The Write Sisters: Mentor Monday
From: THE WRITE SISTERS
July 02, 2012 at 02:30PM
We’ve all heard this one a million times—show, don’t tell—but what does it actually mean, is there ever a good time to tell, and is showing really necessary?
What’s the Difference?
Telling is exactly that. It’s you, the writer, telling the reader what is happening. Showing is allowing your characters to act and react on their own, and letting the reader see that. It’s like being at the bank while it’s being robbed. You see it happen before your eyes. You feel the excitement, the danger, the terror. You are a part of the robbery. Telling is one or more steps removed from the actual event. It’s like listening to your friend tell you about the bank robbery he witnessed—interesting, but not nearly as exciting. Showing brings the reader closer and makes your writing more intense.
Some Signs of Telling
The most obvious sign of telling is passive writing, which is usually writing that relies on the words was/were or is/are, depending on which tense you’re using. Many times, those verbs are followed by another ending in ing.
John was running to the finish line.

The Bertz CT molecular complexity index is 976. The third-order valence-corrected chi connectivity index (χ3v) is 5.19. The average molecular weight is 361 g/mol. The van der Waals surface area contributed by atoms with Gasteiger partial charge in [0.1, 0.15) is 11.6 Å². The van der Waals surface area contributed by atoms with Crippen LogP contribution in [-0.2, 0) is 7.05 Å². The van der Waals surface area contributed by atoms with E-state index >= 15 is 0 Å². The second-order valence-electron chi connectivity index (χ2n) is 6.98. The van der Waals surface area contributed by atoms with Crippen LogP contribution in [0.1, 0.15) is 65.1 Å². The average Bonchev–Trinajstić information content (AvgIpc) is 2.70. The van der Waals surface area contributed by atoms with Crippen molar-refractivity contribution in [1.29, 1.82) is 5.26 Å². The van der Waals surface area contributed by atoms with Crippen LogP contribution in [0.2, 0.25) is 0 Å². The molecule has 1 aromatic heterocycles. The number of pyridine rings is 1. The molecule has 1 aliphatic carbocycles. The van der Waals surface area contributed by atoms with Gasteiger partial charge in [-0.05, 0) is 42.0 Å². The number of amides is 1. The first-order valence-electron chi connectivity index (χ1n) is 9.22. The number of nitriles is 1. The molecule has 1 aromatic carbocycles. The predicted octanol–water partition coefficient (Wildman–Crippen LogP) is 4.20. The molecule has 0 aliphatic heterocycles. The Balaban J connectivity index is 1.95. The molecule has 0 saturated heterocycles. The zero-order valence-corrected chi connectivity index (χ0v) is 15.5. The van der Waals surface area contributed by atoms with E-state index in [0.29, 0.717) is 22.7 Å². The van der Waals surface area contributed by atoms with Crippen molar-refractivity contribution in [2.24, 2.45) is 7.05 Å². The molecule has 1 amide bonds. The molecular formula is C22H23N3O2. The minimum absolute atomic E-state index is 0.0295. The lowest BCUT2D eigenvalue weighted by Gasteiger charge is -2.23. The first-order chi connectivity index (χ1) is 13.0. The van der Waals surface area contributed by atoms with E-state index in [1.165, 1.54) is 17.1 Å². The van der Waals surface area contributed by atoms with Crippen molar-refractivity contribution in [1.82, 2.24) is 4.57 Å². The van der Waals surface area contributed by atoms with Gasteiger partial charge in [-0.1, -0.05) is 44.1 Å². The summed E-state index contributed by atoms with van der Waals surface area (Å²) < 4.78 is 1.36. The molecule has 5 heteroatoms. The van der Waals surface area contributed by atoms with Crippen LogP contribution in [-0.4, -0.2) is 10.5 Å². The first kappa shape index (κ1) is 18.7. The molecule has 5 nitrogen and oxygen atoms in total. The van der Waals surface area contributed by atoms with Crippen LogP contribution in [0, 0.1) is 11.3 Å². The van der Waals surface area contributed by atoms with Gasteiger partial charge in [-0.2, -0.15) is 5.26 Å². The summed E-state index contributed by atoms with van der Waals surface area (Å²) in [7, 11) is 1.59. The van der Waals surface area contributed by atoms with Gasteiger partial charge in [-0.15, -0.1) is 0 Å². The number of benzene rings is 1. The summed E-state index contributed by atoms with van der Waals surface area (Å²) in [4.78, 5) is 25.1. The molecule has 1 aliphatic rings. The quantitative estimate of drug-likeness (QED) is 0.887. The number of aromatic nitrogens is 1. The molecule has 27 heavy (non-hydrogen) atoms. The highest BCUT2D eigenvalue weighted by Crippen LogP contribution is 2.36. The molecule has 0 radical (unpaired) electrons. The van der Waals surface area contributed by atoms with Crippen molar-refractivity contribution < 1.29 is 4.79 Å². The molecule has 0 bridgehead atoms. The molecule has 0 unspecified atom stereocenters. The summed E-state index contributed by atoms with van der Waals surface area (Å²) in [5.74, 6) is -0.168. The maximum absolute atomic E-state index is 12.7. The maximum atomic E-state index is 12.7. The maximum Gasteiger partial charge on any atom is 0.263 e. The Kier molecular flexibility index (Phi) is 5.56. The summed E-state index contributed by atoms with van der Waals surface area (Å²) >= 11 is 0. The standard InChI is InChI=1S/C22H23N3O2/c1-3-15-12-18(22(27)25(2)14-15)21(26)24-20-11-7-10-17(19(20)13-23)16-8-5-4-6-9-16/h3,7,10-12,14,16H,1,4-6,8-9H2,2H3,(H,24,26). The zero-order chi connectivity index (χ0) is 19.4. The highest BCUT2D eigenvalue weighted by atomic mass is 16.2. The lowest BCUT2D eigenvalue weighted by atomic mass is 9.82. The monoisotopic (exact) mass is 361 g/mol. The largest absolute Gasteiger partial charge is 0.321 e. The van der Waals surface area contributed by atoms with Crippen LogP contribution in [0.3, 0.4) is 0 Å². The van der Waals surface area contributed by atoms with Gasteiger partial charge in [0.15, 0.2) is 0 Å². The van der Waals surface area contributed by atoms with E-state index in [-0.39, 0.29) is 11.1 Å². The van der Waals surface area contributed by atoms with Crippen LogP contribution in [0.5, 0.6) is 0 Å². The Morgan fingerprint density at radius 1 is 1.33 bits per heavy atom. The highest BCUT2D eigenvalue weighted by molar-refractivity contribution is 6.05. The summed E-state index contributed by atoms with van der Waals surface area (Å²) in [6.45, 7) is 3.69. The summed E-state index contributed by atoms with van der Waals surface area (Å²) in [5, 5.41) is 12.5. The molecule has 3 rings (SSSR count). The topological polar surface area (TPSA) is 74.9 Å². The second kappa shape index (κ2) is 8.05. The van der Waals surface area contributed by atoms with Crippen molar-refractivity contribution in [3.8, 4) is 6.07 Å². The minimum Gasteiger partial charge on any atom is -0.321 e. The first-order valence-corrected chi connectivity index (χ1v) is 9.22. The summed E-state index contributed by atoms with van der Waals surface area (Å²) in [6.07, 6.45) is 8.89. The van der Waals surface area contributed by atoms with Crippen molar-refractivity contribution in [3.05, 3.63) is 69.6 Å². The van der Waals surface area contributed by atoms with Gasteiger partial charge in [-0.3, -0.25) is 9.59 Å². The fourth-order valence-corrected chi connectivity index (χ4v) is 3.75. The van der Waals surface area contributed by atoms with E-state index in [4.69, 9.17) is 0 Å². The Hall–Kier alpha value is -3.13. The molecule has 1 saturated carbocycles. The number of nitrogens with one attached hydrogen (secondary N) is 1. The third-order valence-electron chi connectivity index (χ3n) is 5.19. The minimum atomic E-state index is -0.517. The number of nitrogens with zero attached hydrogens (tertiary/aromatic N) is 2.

Mary is eating her breakfast.
Both sentences are passive, and in both cases, the writer is telling us what John and Mary did. Make them active, and John and Mary are acting on their own.
John ran to the finish line.
Mary eats her breakfast.
Another sign is prepositional phrases. If you are using phrases like – soon, at last, with no thought at all, so, in an instant, before she could think, just then, when—you are probably telling.
In an instant, Mary’s cereal was gone.
The above sentence tells us Mary ate fast. To show Mary eating fast, you would simply say how she ate.
Mary gulped down her food in heaping mouthfuls. She shoveled it in faster than a coal tender feeding a train furnace.
How much more you added to the above description would depend on the importance of the scene. If you just want the reader to know Mary ate fast, the above would be enough. If you wanted to show Mary as a glutton, you might add a line showing food dribbling from her mouth. If you wanted to show her as a starving girl getting to eat, you might show a trembling hand.
Another sign is adverbs—generally words ending in ly like – unfortunately, inevitably, generally, usually, finally, certainly, and suddenly.
John finally ran to the finish line. Unfortunately, he arrived last.
Once more, the writer is telling us what happened. The words ‘finally’ and ‘unfortunately’ automatically take it out of John’s POV and put it into the narrator’s.
Scenes with no dialogue are also often telling.
Somewhere, the boat sprang a leak. Water was filling it quickly but the boys couldn’t bail fast enough. In no time at all, the sea rushed in and the boat sank like a stone. The boys were floating in the cold ocean, water up to their chins, at least two miles from shore.
The above is telling. It gets the point across, but there is no tension or suspense. It’s just the facts. And notice the telltale signs of telling. Let’s turn it into a scene of dialogue.